mean(as.Date(c("01/01/2014", "31/12/2014"), format = "%d/%m/%Y"))
## [1] "2014-07-02"

In the same way, we can use the trusty summary function to summarise our R object:

## Object of class SpatialPolygonsDataFrame
## Coordinates:
##        min      max
## x 503571.2 561941.1
## y 155850.8 200932.5
## Is projected: TRUE 
## proj4string :
## [+proj=tmerc +lat_0=49 +lon_0=-2 +k=0.9996012717 +x_0=400000
## +y_0=-100000 +ellps=airy +units=m +no_defs]
## Data attributes:
##    ons_label                    name      Partic_Per       Pop_2001     
##  00AA   : 1   Barking and Dagenham: 1   Min.   : 9.10   Min.   :  7181  
##  00AB   : 1   Barnet              : 1   1st Qu.:17.60   1st Qu.:181284  
##  00AC   : 1   Bexley              : 1   Median :19.40   Median :216505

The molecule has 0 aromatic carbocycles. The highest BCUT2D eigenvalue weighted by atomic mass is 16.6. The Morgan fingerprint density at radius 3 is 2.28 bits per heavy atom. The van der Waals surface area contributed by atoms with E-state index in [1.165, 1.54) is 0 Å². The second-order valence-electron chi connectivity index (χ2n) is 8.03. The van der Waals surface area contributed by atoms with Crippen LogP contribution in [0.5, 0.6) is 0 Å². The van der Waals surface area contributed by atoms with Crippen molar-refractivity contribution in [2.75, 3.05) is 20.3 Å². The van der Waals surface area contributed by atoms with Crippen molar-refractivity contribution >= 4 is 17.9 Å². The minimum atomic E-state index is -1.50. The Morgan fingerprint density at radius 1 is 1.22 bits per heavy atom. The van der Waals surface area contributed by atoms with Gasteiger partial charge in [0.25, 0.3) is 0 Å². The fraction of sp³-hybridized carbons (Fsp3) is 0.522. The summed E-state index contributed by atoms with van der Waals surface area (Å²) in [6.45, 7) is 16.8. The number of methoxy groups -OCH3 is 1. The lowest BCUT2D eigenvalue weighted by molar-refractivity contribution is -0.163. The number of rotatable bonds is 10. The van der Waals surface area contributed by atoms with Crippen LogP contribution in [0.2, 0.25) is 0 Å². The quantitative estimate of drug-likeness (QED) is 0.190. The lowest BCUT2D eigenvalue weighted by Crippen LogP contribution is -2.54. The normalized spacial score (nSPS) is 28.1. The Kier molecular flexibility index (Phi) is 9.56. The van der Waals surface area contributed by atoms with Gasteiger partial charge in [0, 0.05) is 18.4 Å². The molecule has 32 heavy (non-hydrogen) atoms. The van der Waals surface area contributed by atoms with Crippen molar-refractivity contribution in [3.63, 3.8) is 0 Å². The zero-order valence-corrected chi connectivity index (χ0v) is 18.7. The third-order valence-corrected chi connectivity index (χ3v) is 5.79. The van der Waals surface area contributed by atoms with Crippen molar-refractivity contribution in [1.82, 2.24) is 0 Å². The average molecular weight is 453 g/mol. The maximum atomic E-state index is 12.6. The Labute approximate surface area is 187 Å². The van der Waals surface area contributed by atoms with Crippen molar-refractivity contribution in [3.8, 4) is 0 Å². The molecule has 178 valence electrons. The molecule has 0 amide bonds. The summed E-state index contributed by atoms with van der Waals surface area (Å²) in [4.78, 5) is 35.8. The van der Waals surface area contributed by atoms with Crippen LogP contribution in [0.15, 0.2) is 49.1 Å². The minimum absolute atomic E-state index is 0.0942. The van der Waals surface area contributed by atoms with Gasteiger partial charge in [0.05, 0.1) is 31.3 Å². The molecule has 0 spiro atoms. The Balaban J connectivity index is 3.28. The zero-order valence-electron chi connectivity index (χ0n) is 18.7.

##  00AD   : 1   Brent               : 1   Mean   :20.05   Mean   :217335  
##  00AE   : 1   Bromley             : 1   3rd Qu.:21.70   3rd Qu.:248917  
##  00AF   : 1   Camden              : 1   Max.   :28.40   Max.   :330584  
##  (Other):27   (Other)             :27

This has outputed some very useful information: the bounding box of the object, its coordinate reference system (CRS) and even summaries of the attributes associated with each zone. nrow(london) will tell us that there are 33 polygons represented within the object.

To gain a fuller understanding of the structure of the london object, we can use the str function (but only on the first polygon, to avoid an extrememly long output):

## Formal class 'SpatialPolygonsDataFrame' [package "sp"] with 5 slots
##   ..@ data       :'data.frame':  1 obs. of  4 variables: